Some metabolism-wrecking toxins, such as processed foods, hydrogenated fats, and high-fructose corn syrup, are easy to avoid because they're listed on food labels. But some — polychlorinated biphenyls (PCBs) and dioxins, for example — aren't. These pollutants, by-products of manufacturing, found their way into our lakes and streams long ago, with the result that they've now entered our food supply through animal products.
Despite being outlawed for more than 30 years, PCBs have managed to stay in the food supply thanks to landfill leaks and other sources. They're often found in farm-raised salmon and many types of freshwater fish. A study found that women who regularly ate fish caught in Lake Ontario, which is known to have high levels of PCBs, had significantly more of the toxin in their breast milk than women who didn't eat fish from the lake. It's not just Lake Ontario, either — all across the United States, state health services periodically issue fish-consumption advisories because of PCBs. Long-term consumption of these chemicals may raise the risk of cancer and reproductive, immune system, and neurological problems.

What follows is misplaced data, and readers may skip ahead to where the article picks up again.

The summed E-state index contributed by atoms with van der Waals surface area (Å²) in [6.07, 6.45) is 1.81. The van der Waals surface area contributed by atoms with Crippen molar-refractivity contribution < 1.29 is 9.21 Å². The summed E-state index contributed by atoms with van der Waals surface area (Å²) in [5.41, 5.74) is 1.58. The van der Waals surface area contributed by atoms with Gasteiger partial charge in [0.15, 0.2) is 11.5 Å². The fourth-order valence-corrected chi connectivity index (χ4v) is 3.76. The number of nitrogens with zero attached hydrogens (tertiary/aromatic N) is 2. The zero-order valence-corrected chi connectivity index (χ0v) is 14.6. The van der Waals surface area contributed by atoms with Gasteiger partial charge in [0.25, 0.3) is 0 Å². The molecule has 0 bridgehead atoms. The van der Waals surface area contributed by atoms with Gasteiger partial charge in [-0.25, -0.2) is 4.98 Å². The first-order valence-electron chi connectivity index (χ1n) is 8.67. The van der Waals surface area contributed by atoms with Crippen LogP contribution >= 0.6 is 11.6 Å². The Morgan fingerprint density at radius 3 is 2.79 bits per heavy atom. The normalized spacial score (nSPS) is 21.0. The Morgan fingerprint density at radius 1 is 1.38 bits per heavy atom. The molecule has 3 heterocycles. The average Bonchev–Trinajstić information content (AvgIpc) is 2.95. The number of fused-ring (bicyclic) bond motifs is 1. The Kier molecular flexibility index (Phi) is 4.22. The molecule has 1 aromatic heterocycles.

Dioxins are a by-product of incineration and other industrial processes. Livestock absorb industrial pollution from incinerators, and dioxins build up in the animals' fatty tissues. So if you eat a high-fat diet, you are more likely to consume dioxins, which have been linked to cancer and developmental, endocrine, and immune system damage.
How can you avoid dioxins and PCBs? Always buy wild-caught salmon and pay attention to state fish-consumption advisories. Use the Natural Resources Defense Council's Sustainable Seafood Guide and the Monterey Bay Aquarium's Seafood Guide to find the safest types of seafood in your area. Always look for organic meats and dairy products, buy products with the lowest fat content possible, and remove visible fat and skin from meats. Start protecting yourself from these poisons now!